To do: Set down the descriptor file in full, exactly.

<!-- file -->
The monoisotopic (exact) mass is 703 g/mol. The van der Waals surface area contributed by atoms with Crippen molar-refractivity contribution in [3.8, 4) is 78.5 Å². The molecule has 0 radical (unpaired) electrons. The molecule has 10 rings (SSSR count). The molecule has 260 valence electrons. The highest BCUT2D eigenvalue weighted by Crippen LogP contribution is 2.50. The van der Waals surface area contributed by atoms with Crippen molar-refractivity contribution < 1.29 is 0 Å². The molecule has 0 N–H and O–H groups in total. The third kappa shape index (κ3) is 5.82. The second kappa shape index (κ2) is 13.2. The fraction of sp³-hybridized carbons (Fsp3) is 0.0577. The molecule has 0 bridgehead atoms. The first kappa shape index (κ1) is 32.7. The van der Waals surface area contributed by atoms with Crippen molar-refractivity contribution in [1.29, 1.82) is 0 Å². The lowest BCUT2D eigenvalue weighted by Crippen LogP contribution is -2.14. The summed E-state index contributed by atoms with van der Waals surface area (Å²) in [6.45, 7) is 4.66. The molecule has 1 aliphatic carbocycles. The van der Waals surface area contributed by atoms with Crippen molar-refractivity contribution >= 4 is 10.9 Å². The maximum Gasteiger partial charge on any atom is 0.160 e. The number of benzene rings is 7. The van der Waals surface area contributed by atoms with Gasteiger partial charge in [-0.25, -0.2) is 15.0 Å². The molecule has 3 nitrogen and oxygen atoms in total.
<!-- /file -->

The monoisotopic (exact) mass is 703 g/mol. The van der Waals surface area contributed by atoms with Crippen molar-refractivity contribution in [3.8, 4) is 78.5 Å². The molecule has 0 radical (unpaired) electrons. The molecule has 10 rings (SSSR count). The molecule has 260 valence electrons. The highest BCUT2D eigenvalue weighted by Crippen LogP contribution is 2.50. The van der Waals surface area contributed by atoms with Crippen molar-refractivity contribution < 1.29 is 0 Å². The molecule has 0 N–H and O–H groups in total. The third kappa shape index (κ3) is 5.82. The second kappa shape index (κ2) is 13.2. The fraction of sp³-hybridized carbons (Fsp3) is 0.0577. The molecule has 0 bridgehead atoms. The first kappa shape index (κ1) is 32.7. The van der Waals surface area contributed by atoms with Crippen molar-refractivity contribution in [1.29, 1.82) is 0 Å². The lowest BCUT2D eigenvalue weighted by Crippen LogP contribution is -2.14. The summed E-state index contributed by atoms with van der Waals surface area (Å²) in [6.45, 7) is 4.66. The molecule has 1 aliphatic carbocycles. The van der Waals surface area contributed by atoms with Crippen molar-refractivity contribution >= 4 is 10.9 Å². The maximum Gasteiger partial charge on any atom is 0.160 e. The number of benzene rings is 7. The van der Waals surface area contributed by atoms with Gasteiger partial charge in [-0.25, -0.2) is 15.0 Å². The molecule has 3 nitrogen and oxygen atoms in total.